Contributed by Robert Lyman © Sept. 2017

Robert Lyman is a former Canadian public servant of 27 years experience; prior to that he was a diplomat for 10 years.

Cropped photo of Robert Lyman

Robert Lyman

John Petersen, a lawyer and expert on the technology and economics of battery storage in different applications, frequently writes articles for investors in which he analyzes the likely market performance of electric vehicle (EV) manufacturers, and especially Tesla. In a September 12, 2017 article on the investment website Seeking Alpha, he commented on a recent report by Morgan Stanley on the impact that electric vehicles may have on the market for cobalt, a scarce metal needed for EV battery packs. This is a summary of his article.


The Morgan Stanley market analysis makes several very optimistic assumptions about the future of electric vehicles. It assumes that:


  • EV sales worldwide will increase from 1.1 million with 38 kWh battery packs in 2017 to 9.4 million with 47 kWh battery packs in 2025 (This is far below the projections of EV enthusiasts but well above the pace at which sales have been increasing to date).
  • Cobalt supplies will increase rapidly due to aggressive mine expansion and all planned and proposed projects will be successful;
  • Demand growth in industrial applications will remain sluggish;
  • Demand growth in non-EV batteries will flat-line;
  • Demand for stationary storage systems using cobalt-based lithium-ion batteries won’t materialize (i.e. no major use of electricity system-wide batteries);
  • EV demand will ramp up at moderate rates and average battery pack sizes will remain small;
  • Recycling of cobalt will contribute thousands of tons of cobalt to the supply chain each year.


Petersen points out that the last assumption is particularly weak. There are no proven, cost-effective and readily deployable technologies for recycling lithium-ion batteries into battery-grade precursor materials. There also are no large-scale lithium-ion battery recycling facilities; building out the necessary infrastructure will take decades.


Eliminating the recycling assumption means that yearly supply deficits of cobalt would start at 5.4% of global demand in 2017 and soar to 14.6% by 2025. The result will be highly volatile prices and bidding wars that will place severe stress on EV builders.


Could a new battery technology come along that would reduce the need for cobalt? Petersen points out that it typically takes 10 years to move a battery technology from a Eureka! moment in the lab to the first commercial product; 10 more years to move from the first commercial product to a performance optimized product; and 10 more years to move from a performance optimized product to a cost optimized product.


He next examined the fuel savings associated with different current EV battery technologies, ranging from hybrids to a high battery-capacity Tesla Model S. With a hybrid, or HEV, a single kWh of battery capacity can save up to 100 gallons of fuel per year. When batteries are used as a fuel tank replacement in an EV, a single kWh of battery capacity saves as little as 6 gallons of fuel per year, and most of the emissions saving at the vehicle level will be offset by increased emissions from power plants.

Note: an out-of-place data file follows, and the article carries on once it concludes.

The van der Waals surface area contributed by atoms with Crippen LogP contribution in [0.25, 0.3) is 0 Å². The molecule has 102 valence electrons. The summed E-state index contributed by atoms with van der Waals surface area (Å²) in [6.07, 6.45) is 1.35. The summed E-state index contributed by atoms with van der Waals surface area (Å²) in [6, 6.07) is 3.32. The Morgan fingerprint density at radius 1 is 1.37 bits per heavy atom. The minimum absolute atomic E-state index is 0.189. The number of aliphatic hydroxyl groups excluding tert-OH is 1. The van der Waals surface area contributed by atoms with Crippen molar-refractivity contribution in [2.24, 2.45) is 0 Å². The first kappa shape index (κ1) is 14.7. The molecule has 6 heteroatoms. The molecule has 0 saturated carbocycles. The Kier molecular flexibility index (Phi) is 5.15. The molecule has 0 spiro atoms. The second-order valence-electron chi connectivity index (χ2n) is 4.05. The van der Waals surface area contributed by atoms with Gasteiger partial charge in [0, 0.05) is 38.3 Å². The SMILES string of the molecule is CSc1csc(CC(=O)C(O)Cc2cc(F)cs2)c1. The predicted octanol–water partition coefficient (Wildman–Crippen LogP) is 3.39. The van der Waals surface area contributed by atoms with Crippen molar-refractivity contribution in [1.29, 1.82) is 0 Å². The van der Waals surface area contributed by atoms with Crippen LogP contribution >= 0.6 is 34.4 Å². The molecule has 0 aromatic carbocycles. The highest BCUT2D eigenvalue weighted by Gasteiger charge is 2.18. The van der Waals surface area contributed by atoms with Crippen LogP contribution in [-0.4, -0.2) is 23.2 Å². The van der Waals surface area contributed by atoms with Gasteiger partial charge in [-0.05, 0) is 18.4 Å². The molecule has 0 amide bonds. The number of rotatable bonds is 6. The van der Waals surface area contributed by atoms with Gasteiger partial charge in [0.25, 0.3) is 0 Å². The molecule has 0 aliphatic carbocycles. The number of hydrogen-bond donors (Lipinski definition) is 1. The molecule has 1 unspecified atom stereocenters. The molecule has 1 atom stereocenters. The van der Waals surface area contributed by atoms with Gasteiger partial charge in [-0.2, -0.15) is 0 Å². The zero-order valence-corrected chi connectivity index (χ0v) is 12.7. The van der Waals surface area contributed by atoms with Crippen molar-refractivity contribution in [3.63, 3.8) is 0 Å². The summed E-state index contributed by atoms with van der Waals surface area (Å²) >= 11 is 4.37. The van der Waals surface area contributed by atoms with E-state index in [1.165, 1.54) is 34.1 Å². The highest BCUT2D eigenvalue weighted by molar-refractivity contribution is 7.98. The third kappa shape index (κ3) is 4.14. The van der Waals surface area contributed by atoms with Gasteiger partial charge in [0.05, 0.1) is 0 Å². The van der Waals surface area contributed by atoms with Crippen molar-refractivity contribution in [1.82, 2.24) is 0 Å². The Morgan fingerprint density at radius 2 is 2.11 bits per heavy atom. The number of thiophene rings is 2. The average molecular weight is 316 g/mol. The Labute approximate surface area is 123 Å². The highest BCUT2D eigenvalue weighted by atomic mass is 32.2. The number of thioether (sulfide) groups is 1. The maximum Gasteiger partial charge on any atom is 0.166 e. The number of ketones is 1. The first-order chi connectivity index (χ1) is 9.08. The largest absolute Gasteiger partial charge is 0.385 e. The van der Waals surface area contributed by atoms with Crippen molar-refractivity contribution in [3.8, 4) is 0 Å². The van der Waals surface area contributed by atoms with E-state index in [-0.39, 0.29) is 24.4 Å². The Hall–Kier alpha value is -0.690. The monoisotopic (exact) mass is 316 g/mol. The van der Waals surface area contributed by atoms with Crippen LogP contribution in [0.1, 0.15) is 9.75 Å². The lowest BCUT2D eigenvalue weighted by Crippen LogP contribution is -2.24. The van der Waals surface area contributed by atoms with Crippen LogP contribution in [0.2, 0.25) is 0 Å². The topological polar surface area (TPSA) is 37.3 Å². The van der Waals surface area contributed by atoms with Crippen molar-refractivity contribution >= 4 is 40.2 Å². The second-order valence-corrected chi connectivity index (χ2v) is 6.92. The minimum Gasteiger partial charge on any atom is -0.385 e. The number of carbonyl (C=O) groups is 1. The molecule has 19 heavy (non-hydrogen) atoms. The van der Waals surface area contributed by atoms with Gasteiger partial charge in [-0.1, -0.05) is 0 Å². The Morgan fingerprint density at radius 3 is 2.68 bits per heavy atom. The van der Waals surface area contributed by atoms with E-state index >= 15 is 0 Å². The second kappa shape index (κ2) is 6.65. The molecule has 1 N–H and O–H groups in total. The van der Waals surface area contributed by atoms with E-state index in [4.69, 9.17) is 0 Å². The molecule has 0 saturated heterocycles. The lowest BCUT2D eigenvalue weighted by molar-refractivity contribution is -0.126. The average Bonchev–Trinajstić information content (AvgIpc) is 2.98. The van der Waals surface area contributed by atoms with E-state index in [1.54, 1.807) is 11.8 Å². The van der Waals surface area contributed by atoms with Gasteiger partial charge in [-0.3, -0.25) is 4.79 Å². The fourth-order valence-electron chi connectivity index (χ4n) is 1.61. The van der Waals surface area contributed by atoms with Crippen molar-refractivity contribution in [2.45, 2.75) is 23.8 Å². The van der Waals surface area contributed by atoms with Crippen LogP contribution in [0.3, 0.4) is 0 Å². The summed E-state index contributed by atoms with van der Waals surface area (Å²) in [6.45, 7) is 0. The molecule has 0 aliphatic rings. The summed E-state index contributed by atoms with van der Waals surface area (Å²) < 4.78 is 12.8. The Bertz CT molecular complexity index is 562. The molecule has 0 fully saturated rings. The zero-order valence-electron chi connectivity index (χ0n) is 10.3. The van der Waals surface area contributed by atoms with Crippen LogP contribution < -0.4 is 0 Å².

He concludes that all-electric vehicles are “an unconscionable waste of scarce natural resources masquerading as conservation.”


The Petersen article adds some useful perspective to the EV numbers game that is constantly being played out in the press, where just about every week there is another article published claiming that in the near future all cars will be plug-ins.

Here are some reference points.

Three years ago, the International Energy Agency’s Energy Technology Perspectives (ETP) report projected a global EV stock of 150 million, or 10% of the total vehicle stock, by 2030.

In the ETP 2017 report, the IEA lowered its projection to 56 million EVs by 2030.

In an October 2016 article on the Friends of Science blog, I projected that, based on actual sales to that point, the EV stock would be somewhere between 7.4 and 13 million by 2020.

Based on sales to the middle of 2017, I projected that the total stock would be somewhere between 5.8 million and 6.5 million by the end of 2020.

The Morgan Stanley report assumes an increase in EV sales at a remarkable pace, as indicated below:

2017   –  1.1 million

2018  –   1.6 million

2019   –  2.2 million

2020  –   2.9 million

2021  –   3.1 million

2022  –   4.0  million

2023  –   5.8 million

2024  –   6.9 million

2025  –   9.4 million

Assuming no EVs are retired (highly unlikely), the global EV stock would thus rise as follows (end of year):

2016 – 2 million

2017 – 3.1 million

2018 – 4.7 million

2019 – 6.9 million

2020 – 9.8 million

2021 – 12.9 million

2022 – 16.9 million

2023 – 22.7 million

2024 – 29.6 million

2025 – 39 million

That spectacularly fast rate of growth is consistent with the ETP 2017 projection.

Petersen has shown that material shortages, mainly of cobalt, make such projections impossible. I would argue that there is no way governments will continue the massive subsidies now going to EVs. Currently, subsidies range from $5,000 to $15,000 per vehicle in different countries. Using the 2020 figure of 2.9 million sales, that would require subsidies of at least $14.5 billion in that year alone, and by 2025, the annual subsidies would rise to at least $47 billion.

Oh, and by the way, by 2020, the total light duty vehicle stock in the world is expected to be about 1.3 billion. Even with 9.8 million EVs on the world’s roads, that would be 0.75% of the total vehicle stock.

Near the end of this year, I will do another “scorecard” article on EVs.



Robert Lyman:

A Tale Told by Numbers-World Vehicle Trends

Euan Mearns:

How much more electricity do we need to go 100% electric vehicles?